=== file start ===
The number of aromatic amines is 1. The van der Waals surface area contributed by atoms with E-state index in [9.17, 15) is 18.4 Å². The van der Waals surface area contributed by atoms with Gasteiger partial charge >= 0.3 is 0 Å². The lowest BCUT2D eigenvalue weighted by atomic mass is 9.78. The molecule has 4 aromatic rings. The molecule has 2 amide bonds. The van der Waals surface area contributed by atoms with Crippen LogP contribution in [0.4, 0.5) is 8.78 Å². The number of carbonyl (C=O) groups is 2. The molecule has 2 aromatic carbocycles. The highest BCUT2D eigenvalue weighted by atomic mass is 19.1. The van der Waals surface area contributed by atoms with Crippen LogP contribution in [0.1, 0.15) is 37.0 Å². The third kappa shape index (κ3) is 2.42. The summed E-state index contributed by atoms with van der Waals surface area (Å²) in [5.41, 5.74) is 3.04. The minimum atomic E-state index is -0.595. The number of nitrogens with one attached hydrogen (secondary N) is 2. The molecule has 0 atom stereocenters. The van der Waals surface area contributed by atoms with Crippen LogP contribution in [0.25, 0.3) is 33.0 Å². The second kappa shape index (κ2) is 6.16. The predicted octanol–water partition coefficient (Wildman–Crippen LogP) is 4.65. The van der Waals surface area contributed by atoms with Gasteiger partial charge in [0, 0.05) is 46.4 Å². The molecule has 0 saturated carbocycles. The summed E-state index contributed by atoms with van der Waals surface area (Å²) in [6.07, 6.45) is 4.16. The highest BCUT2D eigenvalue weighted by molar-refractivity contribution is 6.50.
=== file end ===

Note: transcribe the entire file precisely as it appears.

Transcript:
The number of aromatic amines is 1. The van der Waals surface area contributed by atoms with E-state index in [9.17, 15) is 18.4 Å². The van der Waals surface area contributed by atoms with Gasteiger partial charge >= 0.3 is 0 Å². The lowest BCUT2D eigenvalue weighted by atomic mass is 9.78. The molecule has 4 aromatic rings. The molecule has 2 amide bonds. The van der Waals surface area contributed by atoms with Crippen LogP contribution in [0.4, 0.5) is 8.78 Å². The number of carbonyl (C=O) groups is 2. The molecule has 2 aromatic carbocycles. The highest BCUT2D eigenvalue weighted by atomic mass is 19.1. The van der Waals surface area contributed by atoms with Crippen LogP contribution in [0.1, 0.15) is 37.0 Å². The third kappa shape index (κ3) is 2.42. The summed E-state index contributed by atoms with van der Waals surface area (Å²) in [5.41, 5.74) is 3.04. The minimum atomic E-state index is -0.595. The number of nitrogens with one attached hydrogen (secondary N) is 2. The molecule has 0 atom stereocenters. The van der Waals surface area contributed by atoms with Crippen LogP contribution in [0.25, 0.3) is 33.0 Å². The second kappa shape index (κ2) is 6.16. The predicted octanol–water partition coefficient (Wildman–Crippen LogP) is 4.65. The van der Waals surface area contributed by atoms with Gasteiger partial charge in [0, 0.05) is 46.4 Å². The molecule has 0 saturated carbocycles. The summed E-state index contributed by atoms with van der Waals surface area (Å²) in [6.07, 6.45) is 4.16. The highest BCUT2D eigenvalue weighted by molar-refractivity contribution is 6.50.